She had a very large role as the Dutch head of state in the (failed) peace process of the Second Boer War.

The search was on for a husband for the young queen. British candidates fell out because of the Boer War. “Aber nur ein Deutscher Prinz darf sie bekommen,” wrote German Kaiser Wilhelm II in the margins of a diplomatic official message.

Queen Mother Emma traveled with her daughter to Schwarzburg Castle in Thuringia in May 1900. There, meetings had been arranged with three candidates. Friedrich Wilhelm of Prussia, grandson of Princess Marianne, had been put forward by the German emperor, and the two brothers of Mecklenburg-Schwerin, sons of Grand Duke Frederick Francis II of Mecklenburg-Schwerin, had been selected from the Almanach de Gotha. Of the brothers, only Heinrich showed up. Mother and daughter chose Duke Heinrich zu Mecklenburg-Schwerin. On October 16, the engagement was announced. Wilhelmina and Heinrich were related to each other. Wilhelmina”s great-grandparents were Heinrich”s great-great-grandparents: Russian Tsar Paul I and his wife Maria Fyodorovna.

On February 7, 1901, the marriage took place. Heinrich was called Hendrik from that day on. According to the rules of the time, Wilhelmina as wife should have taken her husband”s name. There would then be a new dynasty on the throne, the House of Mecklenburg-Scherwin. This, of course, was sensitive in the Netherlands. Queen Emma and the Dutch government therefore proposed to use the name Oranje-Mecklenburg. After all, the name Orange was allowed to be passed on through the female line. This was different for the name Nassau. Only the last surviving heir daughter could pass on the name Nassau to her husband and children. But this could not be invoked because male members of the Nassau family were still alive. The most closely related branch of the Nassau family ruled in Luxembourg. After consultation with the family head of the Luxembourg branch, Grand Duke Adolf of Luxembourg, Emma and Wilhelmina obtained permission to use the name Oranje-Nassau.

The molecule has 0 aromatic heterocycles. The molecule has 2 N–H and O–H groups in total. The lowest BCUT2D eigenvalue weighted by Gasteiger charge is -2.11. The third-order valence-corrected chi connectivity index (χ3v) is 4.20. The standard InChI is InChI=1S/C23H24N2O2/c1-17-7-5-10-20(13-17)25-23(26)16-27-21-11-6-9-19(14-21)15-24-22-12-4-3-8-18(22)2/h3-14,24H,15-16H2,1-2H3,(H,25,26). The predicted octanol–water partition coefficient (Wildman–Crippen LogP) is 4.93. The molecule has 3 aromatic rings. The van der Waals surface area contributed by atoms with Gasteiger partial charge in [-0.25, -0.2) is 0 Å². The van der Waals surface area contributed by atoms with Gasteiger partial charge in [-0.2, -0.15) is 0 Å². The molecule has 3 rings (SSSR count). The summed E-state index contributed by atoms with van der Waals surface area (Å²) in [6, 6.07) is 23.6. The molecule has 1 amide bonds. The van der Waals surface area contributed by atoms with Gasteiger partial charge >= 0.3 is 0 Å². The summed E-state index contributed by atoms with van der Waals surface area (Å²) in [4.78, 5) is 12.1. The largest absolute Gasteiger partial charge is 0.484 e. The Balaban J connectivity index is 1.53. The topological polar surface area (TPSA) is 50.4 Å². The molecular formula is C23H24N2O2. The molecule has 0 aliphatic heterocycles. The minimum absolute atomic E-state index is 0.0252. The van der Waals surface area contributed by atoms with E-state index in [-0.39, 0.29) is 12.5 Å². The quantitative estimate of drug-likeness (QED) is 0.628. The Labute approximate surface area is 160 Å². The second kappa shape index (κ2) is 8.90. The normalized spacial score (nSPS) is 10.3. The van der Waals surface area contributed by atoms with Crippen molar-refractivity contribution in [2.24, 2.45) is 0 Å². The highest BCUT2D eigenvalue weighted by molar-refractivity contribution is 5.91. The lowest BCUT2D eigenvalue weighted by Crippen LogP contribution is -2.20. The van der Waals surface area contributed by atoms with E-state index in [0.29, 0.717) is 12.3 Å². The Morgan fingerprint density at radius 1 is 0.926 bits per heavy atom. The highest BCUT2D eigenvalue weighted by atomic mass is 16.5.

On Nov. 9, 1901, Wilhelmina suffered her first miscarriage. In March 1902, it was announced that the queen was pregnant again, and in April came word that she was seriously ill. It turned out to be typhoid fever. In early May, Wilhelmina suffered another miscarriage after 4½ months of pregnancy, and the situation was called equally life-threatening. Wilhelmina was the last of the Orange descendants and should she die, the throne would go to a German, Wilhelmina”s second cousin Willem Ernst, Grand Duke of Saxe-Weimar-Eisenach, a grandson of Wilhelmina”s aunt Sophie. Over the course of May, her health improved and to fully recover she went to Schaumburg. On Princes Day 1902, Wilhelmina made her first public appearance again. A third miscarriage followed on July 23, 1906.

Also, on February 26, 1908, both queen and prince narrowly escaped a traffic accident. Prince Hendrik drove an open carriage that was hit by a streetcar on the corner of Parkstraat and Oranjestraat in The Hague. The carriage lost three wheels, but horses and occupants were unharmed. In late 1908, another pregnancy of the queen was announced by Prime Minister Theo Heemskerk, and on April 30, 1909, a child was born, later Queen Juliana.

Wilhelmina had two godchildren, both born during the 1916 storm surge, Wilhelmina Lijsje van Riel in Marken and Wilhelmina Aartje Vedder in Spakenburg.